Women rabbis? Why ever not?
Avraham Weiss is one of the most dynamic Orthodox rabbis to have emerged in the post-Holocaust era. As founder of the Manhattan-based Yeshivat Chovovei Torah, he has been the prime mover in the evolution of “Open Orthodoxy.” Open Orthodoxy seeks a dialogue between the Jew and her or his Maker that falls squarely within the core dogma of Orthodox Judaism, namely belief in Torah min Hashamayim — that the whole of the Torah was revealed by God on Sinai — but, at the same time, holds itself open to a respectful and constructive dialogue with modernity and, in particular, with secular learning and the secular world.
As such, Open Orthodoxy distinguishes itself from, on the one hand, Conservative Judaism — which rejects literal belief in Torah min Hashamayim — and, on the other, from Charedi Judaism — which rejects the secular world, from which it believes nothing whatever can be learned. As Miriam Shaviv intimated in last week’s JC, Charedi Judaism is merely one branch of Orthodoxy, and a recent growth at that. For its part, Open Orthodoxy draws a firm distinction between the Torah mi-Sinai — the laws revealed at Sinai, which are immutable — and laws grounded in or based upon rabbinical interpretation, which, by definition, are not immutable but can change over time.
Orthodox Judaism is, in short, a broad church. Open Orthodoxy resides very comfortably within its time-hallowed walls. Naturally, it has attracted controversy. It has been mercilessly attacked from Charedi circles as a wolf in sheep’s clothing — a Conservative movement masquerading as an Orthodox one. One ground of attack has been its willingness to meet and make friends with avowedly non-Orthodox Judaisms, including the Conservative and Reform movements, in order to pursue matters of common interest and concern. In mounting this attack, spokespersons for the Charedim are fond of citing the opinion of the famous rabbi of late 19th century Frankfurt, SR Hirsch, who urged a complete boycott of the Reformers and all their works. But those who rely on Hirsch conveniently forget that his view was vocally criticised by his rabbinical contemporaries — foremost among them rabbi Bamberger of Würzburg — who argued for a quite different approach.
But nothing that Open Orthodoxy has achieved, or that Rabbi Weiss has done in its name, has brought upon it more opprobrium and (in equal measure) more praise than his recent “ordination” of Sara Hurwitz as the modern world’s first Orthodox female rabbi (though formally her title is “Leader in Jewish Law, Spiritual Matters and Torah”) and his even more recent announcement that he is establishing a yeshiva to train other Orthodox Jewish women to “function as rabbis.”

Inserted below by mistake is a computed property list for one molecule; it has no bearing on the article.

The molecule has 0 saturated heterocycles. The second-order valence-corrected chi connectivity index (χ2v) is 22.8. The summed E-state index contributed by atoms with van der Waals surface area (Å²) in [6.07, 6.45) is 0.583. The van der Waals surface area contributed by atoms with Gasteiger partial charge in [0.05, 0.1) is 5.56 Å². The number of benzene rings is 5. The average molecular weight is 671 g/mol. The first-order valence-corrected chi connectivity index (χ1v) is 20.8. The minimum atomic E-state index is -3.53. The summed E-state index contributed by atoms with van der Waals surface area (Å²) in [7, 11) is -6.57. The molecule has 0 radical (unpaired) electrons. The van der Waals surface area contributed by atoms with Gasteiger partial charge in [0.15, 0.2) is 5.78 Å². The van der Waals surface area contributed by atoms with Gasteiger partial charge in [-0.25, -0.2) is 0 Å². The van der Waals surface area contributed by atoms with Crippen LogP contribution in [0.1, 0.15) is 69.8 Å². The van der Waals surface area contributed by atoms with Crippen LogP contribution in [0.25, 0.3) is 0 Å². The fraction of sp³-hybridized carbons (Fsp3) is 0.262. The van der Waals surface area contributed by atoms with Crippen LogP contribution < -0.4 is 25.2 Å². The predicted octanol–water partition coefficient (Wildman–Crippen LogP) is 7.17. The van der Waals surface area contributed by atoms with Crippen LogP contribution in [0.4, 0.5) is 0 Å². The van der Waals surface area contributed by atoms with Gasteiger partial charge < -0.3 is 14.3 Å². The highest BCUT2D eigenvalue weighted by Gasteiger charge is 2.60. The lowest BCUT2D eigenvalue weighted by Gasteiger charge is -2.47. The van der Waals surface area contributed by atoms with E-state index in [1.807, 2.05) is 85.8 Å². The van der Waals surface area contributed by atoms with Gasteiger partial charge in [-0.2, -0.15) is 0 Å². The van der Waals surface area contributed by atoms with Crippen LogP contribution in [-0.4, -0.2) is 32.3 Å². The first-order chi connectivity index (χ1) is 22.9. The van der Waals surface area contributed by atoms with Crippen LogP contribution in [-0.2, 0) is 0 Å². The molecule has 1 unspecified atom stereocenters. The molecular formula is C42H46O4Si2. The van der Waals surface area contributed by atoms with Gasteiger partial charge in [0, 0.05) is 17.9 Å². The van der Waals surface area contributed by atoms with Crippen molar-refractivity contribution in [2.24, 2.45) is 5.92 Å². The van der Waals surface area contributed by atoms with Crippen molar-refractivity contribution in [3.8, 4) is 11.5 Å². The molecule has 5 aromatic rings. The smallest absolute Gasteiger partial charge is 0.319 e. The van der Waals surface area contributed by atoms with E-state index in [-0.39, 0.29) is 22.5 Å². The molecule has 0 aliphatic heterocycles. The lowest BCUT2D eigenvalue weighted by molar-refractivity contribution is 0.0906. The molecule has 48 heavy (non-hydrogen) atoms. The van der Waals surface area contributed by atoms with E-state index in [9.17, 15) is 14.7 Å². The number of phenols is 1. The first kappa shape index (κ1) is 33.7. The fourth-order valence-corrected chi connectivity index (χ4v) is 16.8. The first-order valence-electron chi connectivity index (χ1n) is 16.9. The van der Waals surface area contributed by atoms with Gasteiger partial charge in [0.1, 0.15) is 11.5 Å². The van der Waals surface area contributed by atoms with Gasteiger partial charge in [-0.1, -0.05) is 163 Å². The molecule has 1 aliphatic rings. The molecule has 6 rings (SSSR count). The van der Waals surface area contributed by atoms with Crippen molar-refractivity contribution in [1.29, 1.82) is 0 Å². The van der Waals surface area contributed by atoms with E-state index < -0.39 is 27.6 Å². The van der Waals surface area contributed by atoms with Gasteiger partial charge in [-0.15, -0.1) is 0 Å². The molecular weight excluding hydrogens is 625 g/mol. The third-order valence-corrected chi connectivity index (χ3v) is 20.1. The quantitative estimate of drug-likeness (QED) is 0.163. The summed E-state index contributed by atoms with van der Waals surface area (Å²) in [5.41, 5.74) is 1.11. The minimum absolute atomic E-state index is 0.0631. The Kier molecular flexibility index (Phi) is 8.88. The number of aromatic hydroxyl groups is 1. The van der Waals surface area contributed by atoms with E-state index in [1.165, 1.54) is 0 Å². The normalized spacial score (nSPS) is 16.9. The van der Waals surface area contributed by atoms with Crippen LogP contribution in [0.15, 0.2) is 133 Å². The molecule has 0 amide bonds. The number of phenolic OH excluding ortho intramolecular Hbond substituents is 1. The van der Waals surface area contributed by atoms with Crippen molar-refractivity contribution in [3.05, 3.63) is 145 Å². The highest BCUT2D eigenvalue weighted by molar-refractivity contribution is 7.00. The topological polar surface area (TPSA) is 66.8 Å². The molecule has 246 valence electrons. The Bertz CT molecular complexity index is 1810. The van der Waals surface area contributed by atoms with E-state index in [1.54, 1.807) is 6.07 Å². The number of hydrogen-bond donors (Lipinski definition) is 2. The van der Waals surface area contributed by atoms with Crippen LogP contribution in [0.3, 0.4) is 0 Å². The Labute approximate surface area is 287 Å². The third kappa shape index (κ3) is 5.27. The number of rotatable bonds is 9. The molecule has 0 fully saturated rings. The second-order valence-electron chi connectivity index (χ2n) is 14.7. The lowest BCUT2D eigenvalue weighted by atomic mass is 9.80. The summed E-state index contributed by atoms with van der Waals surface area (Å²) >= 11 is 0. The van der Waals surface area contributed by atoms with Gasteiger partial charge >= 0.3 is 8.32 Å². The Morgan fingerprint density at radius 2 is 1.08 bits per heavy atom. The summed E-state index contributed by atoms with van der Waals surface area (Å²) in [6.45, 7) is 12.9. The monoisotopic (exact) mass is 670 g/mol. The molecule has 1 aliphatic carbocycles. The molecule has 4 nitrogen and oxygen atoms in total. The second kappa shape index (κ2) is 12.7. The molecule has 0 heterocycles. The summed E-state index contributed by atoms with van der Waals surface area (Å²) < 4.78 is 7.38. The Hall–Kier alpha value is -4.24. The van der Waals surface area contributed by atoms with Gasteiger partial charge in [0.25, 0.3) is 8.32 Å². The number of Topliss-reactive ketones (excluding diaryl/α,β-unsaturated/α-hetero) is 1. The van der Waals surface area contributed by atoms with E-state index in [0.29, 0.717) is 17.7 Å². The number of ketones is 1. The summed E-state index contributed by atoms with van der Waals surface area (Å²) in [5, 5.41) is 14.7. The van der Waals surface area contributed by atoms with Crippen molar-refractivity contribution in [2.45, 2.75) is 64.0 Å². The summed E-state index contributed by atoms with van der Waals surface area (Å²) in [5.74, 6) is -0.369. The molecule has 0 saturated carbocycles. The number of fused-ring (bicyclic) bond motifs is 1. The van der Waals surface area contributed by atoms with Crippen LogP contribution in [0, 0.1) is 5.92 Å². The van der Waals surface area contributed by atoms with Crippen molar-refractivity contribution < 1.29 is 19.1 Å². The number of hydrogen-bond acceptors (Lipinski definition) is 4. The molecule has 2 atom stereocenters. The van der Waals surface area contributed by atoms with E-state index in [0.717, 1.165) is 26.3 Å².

The Orthodox Jewish Feminist Alliance has naturally welcomed these moves. But here in the UK my old school chum Dayan Ivan Binstock was a tad less enthusiastic: “If you give women the title of clergy, you give the impression that they can have a role in ritual affairs that they cannot carry out, such as officiating at weddings,” he said, adding “I don’t see it happening here.” I wonder.
After all, Ivan, what is a “rabbi?” The word itself simply means “teacher”. When the late Rabbi Mickey Rosen established his Yakar congregation in Hendon, his wife Gila frequently gave excellent, highly authoritative Shabbat-morning shiurim, well attended by women and men alike. Rabbi Shlomo Riskin famously engaged Professor Nehama Leibowitz to teach at his yeshiva in Efrat.
In our kitchen, my wife Marion reigns supreme; she is responsible for its extremely high standard of kashrut. Anyone eating in our house therefore relies on her knowledge and enforcement of halachah in this respect (for instance the ritual immersion of utensils before use, the strict separation of milk and meat, and the examination of various raw foods for signs of impurity). Women do not act as shochetim now, but they once did so, and could again. Indeed, we might note that the present-day Orthodox prohibition on women holding positions of authority derives from a purely Maimonidean view, and that even while he lived Maimonides was widely regarded as a heretic.
Could a woman “officiate” at a wedding? As Orthodoxy stands today, she might not be able to act as a religious witness. But as to reading out the ketubah text, telling the bridegroom what to say, giving a suitable address, and generally acting as mistress-of-ceremonies, why not, Ivan, why not?